At Your Personal Swim Coach, we have had the privilege of working with a large number of people who had to deal with a sever fear of water. Supported by our team of certified instructors they have passed through the process of overcoming their phobia and becoming a relaxed and confident swimmer that not only enjoys water but also is looking forward to the next lesson.
For each of these persons the main reason their fear of water developed has been a negative introduction to or negative experience in water or even worse, they’ve undergone a traumatic event. Some have been pushed into the water, bullied by others, others were shown little or no respect by their previous instructors, fallen of a boat, or had a tensed parent who set an unfortunate example during their childhood. Any of these reasons is more than enough to determine the start of aquaphobia. Each one of them has decided to face this fear and in the end they all prevailed.
Whether they were driven by their wish to share the beauty and joy of swimming with their children; or because they wanted and needed to return into the water so that they could use swimming as an exercise, was less relevant than the major victory they have accomplished by being in water. So there they were, with nothing else but a bathing suit, showing up at one of our venues. No matter for which of our classes they have enrolled – Private Elite Class or Small Group Classes – the determination and mental battle they had to go through was just as big. They are an inspiration and a role model for us and their courage and success made us to be even more grateful for our position.
Under these circumstances, learning how to swim is more of a mental process than a process of explaining how to use one’s arms and legs. When dealing with sever fear, the mind is dominated by preexisting thoughts and believes based on negative experiences. These believes have been repeated for so many times that they become “the truth”. This will make one fight for, or at least fear for, one’s life as soon as getting close to a pool. These thoughts can dominate mental processing and block out all rationality, all positive encouragement and common sense within less than a second.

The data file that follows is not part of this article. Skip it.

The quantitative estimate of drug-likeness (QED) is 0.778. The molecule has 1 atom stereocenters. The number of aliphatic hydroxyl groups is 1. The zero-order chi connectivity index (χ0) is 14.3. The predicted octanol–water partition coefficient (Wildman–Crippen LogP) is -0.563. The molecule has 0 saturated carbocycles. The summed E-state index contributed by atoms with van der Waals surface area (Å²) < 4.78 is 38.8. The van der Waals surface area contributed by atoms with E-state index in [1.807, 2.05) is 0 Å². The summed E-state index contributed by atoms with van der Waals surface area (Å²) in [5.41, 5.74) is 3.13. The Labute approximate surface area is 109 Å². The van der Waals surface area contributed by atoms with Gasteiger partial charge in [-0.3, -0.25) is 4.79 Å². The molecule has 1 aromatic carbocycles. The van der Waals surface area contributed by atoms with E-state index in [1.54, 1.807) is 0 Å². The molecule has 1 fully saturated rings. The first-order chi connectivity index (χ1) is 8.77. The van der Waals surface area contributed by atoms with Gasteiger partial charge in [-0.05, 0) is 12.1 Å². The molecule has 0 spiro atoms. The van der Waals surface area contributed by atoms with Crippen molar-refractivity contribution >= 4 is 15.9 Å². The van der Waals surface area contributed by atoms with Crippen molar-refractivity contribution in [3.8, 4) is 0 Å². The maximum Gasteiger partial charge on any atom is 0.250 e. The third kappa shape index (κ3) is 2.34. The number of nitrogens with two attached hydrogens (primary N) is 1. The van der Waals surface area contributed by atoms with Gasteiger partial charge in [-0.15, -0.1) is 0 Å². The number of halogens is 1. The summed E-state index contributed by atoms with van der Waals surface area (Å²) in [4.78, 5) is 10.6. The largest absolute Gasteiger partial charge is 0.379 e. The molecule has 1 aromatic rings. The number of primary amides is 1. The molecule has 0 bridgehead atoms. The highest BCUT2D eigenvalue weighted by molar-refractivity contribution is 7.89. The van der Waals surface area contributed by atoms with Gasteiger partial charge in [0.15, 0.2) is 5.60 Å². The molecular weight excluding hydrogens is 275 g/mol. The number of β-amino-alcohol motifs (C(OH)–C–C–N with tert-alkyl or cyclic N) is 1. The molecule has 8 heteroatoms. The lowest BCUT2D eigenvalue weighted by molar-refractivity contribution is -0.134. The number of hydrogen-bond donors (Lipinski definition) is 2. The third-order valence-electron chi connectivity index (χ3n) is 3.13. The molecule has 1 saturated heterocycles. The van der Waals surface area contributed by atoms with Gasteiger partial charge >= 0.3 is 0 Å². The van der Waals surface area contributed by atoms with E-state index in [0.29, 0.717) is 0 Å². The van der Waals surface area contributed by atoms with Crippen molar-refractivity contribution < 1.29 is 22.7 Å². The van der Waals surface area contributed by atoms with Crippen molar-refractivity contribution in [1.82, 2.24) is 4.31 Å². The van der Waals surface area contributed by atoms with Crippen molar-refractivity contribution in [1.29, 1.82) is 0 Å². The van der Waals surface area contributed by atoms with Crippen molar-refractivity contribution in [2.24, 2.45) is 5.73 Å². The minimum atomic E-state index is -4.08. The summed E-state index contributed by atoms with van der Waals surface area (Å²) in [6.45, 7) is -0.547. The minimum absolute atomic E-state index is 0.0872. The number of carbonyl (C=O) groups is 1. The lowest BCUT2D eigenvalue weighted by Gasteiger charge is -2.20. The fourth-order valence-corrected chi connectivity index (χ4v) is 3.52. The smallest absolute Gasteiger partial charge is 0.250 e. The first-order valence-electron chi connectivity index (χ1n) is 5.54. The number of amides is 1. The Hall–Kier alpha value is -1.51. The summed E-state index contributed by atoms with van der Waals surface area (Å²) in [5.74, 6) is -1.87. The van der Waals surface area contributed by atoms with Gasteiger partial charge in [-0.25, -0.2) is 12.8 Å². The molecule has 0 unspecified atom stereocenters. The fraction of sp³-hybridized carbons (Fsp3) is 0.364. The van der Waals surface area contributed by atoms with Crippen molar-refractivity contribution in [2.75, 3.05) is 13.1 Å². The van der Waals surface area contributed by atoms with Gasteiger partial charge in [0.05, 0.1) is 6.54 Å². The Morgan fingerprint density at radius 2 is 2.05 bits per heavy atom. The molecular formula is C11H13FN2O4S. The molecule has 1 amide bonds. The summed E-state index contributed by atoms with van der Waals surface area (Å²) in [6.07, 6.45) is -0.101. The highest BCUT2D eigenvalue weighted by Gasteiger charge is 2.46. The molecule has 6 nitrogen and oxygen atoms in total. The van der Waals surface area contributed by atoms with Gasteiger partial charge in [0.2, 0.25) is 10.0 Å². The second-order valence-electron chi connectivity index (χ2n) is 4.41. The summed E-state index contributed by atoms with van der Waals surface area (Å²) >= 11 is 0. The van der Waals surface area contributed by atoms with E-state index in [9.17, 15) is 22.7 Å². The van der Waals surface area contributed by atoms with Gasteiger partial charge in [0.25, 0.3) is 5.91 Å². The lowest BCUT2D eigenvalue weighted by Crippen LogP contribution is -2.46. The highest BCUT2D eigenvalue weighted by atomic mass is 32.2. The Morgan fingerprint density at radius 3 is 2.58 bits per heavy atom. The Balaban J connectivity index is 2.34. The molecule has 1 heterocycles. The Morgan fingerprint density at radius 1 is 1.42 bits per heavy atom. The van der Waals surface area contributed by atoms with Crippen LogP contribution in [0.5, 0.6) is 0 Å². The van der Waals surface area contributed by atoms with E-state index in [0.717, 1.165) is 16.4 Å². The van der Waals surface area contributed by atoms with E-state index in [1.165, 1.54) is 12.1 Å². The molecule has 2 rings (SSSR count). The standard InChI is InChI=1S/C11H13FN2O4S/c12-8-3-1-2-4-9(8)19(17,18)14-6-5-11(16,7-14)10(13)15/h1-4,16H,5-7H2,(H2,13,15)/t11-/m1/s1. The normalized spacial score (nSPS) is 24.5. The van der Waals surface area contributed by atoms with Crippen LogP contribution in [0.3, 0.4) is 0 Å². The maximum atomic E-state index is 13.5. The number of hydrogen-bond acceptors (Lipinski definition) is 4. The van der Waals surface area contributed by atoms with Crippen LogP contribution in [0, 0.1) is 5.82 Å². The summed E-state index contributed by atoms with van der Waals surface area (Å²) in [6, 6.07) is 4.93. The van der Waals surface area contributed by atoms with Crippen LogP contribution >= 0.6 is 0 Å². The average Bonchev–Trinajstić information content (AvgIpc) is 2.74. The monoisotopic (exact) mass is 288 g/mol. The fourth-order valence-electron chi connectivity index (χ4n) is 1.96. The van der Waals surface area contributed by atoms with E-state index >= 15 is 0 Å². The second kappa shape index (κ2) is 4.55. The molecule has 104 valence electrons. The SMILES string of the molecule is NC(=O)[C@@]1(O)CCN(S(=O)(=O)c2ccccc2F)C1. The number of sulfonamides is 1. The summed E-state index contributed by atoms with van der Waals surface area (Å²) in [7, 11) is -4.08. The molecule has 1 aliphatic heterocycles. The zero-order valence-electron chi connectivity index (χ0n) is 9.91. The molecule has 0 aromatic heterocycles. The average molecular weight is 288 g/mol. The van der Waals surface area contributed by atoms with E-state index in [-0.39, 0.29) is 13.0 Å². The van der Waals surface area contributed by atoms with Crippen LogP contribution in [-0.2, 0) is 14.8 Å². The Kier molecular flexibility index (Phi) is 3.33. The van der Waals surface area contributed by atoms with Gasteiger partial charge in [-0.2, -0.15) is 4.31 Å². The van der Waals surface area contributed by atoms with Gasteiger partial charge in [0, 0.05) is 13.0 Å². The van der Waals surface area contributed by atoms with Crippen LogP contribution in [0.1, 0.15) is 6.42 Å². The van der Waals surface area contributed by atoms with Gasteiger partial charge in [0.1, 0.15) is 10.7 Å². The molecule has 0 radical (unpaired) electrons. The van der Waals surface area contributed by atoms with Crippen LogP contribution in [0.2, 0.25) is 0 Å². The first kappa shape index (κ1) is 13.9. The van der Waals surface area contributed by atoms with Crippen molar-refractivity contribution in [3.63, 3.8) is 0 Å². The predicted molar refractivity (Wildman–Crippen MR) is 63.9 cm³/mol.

This phase of the learning process causes a lot of frustration; our students are mainly adults, bright college educated professionals and mostly expats; but with our help and guidance they all found a way to pass this phase and they have all become confident, efficient and relaxed swimmers; they are no longer afraid of water. Before reaching this moment of bliss, though, most of them went through several phases; they got angry with themselves and disappointed each time they failed or panicked; they allowed negative thinking to take over which led to more negative thinking and thus threw them in a vicious cycle of negativity; they suppressed feelings, although they all know that psychological research shows that this will make them more likely to recur. All these inner struggles translates into their behavior and actions in water: most beginners try to prevent water from coming in contact with their face, eyes and nose, which results in unnecessarily stiff body, a disadvantage when trying to float. In spite of what might seem at first sight an insurmountable obstacle, thanks to their strong will power and determination, our students wield their body and their brains to plow ahead through each lesson.
So what could we do, to ease the process, to give it a more positive note you might wonder. One cannot go from aqua phobic to independent swimmer in one day, unfortunately. This process is a sequence of stand-alone steps. With care, patience and a bit of humor, we are creating an atmosphere of comfort and safety, which helps diminishing the student’s learning curve and slowly but surely tears down the walls of this phobia. Through simple explanations of the physics of swimming; just as simple yet powerful exercises and eloquent demonstrations our students start to take control of their body while in the world of water; soon both body and water are no longer misunderstood by the novice student. We help our students see that it is useless to fight against the water and that it is much easier to allow water work for them. One of the principles that need explaining is the interaction between the ever present pull of gravity and the forces of buoyancy; the force exerted by a fluid on any immersed object. This trick of interacting with the two forces and eventually float, can be mastered by anybody. There are moments when fear will block out all information and absorption of these insights and techniques. These are the moments which make our métier more challenging than it usually is. This process we deal with every day means the world to us; we guide students on their path, and their persistent negative believes are gradually replace with positive experiences. So this is an ode to them, it humbles us to gain their trust. To each and every one of them a heartfelt: thank you!